Enrollment experienced a modest uptick in the 2022-23 school year but remains down more than 4,000 students from the peak and is hovering just below 20,000.

Among causes for optimism, Wefald pointed to the university’s new president, Richard Linton, who assumed his current post in February.

“President Linton appreciates the value of food and agriculture to the state in terms of economic prosperity,” she said. “He knows food and agriculture is important for employment.”

Before joining KSU, Linton was dean of the College of Agriculture and Life Sciences at North Carolina State University for 10 years and before that headed the department of food science and technology at The Ohio State University. His master’s and doctorate were in food science, from Virginia Tech University.

Under the new plans, KSU will be “rebranded as a state and national leader in grain science,” Wefald said.

A master plan has been created with two complexes. One, in the main campus, would be the site of a future food and grain science innovation center. Central to this idea is breaking down silos between food, grain and feed with an interdisciplinary approach, Wefald said. The second will be an agronomy research and innovation center across the school’s football stadium.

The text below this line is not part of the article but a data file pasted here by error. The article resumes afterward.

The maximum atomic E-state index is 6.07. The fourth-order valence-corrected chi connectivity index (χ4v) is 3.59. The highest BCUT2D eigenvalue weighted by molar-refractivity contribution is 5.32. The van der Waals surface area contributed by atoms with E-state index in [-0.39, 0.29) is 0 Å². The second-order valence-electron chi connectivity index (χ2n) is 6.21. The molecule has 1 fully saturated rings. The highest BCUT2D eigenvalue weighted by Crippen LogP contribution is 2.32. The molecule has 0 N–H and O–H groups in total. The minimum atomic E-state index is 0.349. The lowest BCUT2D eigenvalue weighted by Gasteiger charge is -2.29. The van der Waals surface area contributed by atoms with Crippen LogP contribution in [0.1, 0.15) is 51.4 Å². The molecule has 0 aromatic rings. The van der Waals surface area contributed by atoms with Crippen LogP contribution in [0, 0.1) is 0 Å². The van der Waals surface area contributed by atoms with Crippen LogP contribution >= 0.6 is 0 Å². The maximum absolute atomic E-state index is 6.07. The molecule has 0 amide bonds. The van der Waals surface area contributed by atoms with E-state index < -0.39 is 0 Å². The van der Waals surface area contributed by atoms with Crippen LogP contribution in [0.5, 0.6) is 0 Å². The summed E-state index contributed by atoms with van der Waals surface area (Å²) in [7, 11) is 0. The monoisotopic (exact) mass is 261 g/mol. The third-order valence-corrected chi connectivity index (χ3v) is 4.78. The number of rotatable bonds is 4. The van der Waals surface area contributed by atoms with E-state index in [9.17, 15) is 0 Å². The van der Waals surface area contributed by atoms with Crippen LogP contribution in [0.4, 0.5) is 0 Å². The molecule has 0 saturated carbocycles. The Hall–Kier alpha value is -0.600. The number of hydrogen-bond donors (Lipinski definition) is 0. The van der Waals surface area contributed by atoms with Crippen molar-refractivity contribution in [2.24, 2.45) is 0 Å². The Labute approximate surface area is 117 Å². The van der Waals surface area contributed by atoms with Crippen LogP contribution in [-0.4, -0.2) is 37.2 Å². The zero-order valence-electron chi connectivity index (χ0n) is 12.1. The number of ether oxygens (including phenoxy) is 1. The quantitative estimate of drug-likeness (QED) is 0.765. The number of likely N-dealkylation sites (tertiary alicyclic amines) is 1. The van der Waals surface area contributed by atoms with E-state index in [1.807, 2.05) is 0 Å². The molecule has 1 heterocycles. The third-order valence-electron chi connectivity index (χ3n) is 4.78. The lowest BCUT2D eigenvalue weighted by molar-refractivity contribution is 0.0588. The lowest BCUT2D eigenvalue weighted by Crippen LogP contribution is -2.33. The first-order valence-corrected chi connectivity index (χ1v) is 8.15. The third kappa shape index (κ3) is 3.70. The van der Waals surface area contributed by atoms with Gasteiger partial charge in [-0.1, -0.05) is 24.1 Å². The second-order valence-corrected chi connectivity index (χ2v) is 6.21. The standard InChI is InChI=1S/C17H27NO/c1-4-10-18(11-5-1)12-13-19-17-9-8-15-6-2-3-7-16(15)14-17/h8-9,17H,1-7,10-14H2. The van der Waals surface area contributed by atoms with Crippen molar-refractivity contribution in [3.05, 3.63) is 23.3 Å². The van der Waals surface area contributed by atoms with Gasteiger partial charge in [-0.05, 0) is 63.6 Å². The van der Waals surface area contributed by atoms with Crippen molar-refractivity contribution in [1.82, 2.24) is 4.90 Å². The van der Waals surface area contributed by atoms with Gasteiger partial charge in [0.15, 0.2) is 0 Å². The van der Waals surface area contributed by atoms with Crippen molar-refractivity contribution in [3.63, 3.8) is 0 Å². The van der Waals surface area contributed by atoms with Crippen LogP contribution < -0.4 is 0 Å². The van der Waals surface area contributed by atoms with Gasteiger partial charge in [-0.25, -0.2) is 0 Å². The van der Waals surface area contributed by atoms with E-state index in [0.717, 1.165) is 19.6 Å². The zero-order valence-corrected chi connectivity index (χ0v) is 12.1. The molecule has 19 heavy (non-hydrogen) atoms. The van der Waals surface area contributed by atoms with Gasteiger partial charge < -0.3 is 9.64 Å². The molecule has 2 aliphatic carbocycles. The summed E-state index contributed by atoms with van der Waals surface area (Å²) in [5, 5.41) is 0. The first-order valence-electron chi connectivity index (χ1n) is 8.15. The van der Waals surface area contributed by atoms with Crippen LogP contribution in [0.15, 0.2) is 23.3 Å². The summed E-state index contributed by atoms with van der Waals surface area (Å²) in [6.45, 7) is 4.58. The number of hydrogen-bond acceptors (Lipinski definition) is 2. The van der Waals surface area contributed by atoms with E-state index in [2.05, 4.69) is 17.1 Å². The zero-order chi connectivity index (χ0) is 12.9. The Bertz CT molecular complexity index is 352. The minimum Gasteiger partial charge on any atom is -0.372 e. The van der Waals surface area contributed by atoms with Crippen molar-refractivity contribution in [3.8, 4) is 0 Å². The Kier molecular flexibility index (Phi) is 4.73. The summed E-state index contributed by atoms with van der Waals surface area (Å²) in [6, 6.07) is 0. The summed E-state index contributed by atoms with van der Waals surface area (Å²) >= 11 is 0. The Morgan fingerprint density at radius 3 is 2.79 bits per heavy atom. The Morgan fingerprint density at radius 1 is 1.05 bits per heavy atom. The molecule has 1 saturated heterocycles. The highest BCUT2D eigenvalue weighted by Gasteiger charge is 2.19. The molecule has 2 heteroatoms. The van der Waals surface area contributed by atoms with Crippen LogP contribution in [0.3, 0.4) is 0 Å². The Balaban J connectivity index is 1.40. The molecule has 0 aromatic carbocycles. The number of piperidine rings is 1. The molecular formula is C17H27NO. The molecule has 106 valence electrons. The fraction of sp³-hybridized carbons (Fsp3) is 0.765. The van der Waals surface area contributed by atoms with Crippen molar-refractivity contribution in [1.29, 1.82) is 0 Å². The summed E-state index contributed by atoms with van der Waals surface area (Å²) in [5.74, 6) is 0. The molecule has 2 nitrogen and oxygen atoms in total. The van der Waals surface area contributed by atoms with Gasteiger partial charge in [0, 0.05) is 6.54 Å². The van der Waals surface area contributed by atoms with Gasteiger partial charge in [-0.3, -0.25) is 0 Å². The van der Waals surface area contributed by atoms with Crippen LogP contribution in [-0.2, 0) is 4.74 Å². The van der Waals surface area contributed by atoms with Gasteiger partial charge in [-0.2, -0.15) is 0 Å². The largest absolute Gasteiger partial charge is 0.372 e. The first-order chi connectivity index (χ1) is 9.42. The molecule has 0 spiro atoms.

“That allows our agronomy folks to do their research, and then take the grains and move them into practical applications, whether it’s milling or baking,” she said. “We will always preserve the farms on the north end of campus because we believe they have rich value for students and researchers.”

Under the plan, Shellenberger Hall would be deactivated and razed, Wefald said. She said the cost of renovating the building is “beyond,” and the vision is to build a new building of innovation. Plans for replacing Shellenberger Hall have been considered for several years.

“A new grain science complex will be connected to other buildings so that individuals in food science will work with others in grain science and animal science,” Wefald said. “Visual appeal is really necessary for young people today. They want to see something that is sharp, that’s welcoming and that’s inclusive.”